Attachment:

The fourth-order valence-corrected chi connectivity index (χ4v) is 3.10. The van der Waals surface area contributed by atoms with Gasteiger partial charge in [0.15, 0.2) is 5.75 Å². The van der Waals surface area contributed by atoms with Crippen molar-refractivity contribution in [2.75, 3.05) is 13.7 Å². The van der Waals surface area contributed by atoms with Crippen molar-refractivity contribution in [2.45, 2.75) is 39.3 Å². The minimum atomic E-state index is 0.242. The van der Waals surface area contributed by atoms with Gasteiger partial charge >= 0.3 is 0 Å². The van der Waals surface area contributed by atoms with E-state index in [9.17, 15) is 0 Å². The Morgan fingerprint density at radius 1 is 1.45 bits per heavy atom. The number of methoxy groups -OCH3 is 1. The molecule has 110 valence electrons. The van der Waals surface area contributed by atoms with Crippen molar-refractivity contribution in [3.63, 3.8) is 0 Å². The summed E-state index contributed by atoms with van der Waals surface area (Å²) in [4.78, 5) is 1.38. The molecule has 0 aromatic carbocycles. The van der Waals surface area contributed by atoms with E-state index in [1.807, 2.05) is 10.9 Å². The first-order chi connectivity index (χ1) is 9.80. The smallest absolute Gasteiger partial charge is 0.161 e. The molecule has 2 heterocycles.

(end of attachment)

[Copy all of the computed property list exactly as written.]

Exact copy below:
The fourth-order valence-corrected chi connectivity index (χ4v) is 3.10. The van der Waals surface area contributed by atoms with Gasteiger partial charge in [0.15, 0.2) is 5.75 Å². The van der Waals surface area contributed by atoms with Crippen molar-refractivity contribution in [2.75, 3.05) is 13.7 Å². The van der Waals surface area contributed by atoms with Crippen molar-refractivity contribution in [2.45, 2.75) is 39.3 Å². The minimum atomic E-state index is 0.242. The van der Waals surface area contributed by atoms with Gasteiger partial charge >= 0.3 is 0 Å². The van der Waals surface area contributed by atoms with E-state index in [9.17, 15) is 0 Å². The Morgan fingerprint density at radius 1 is 1.45 bits per heavy atom. The number of methoxy groups -OCH3 is 1. The molecule has 110 valence electrons. The van der Waals surface area contributed by atoms with Crippen molar-refractivity contribution in [3.63, 3.8) is 0 Å². The summed E-state index contributed by atoms with van der Waals surface area (Å²) in [4.78, 5) is 1.38. The molecule has 0 aromatic carbocycles. The van der Waals surface area contributed by atoms with E-state index in [1.807, 2.05) is 10.9 Å². The first-order chi connectivity index (χ1) is 9.80. The smallest absolute Gasteiger partial charge is 0.161 e. The molecule has 2 heterocycles.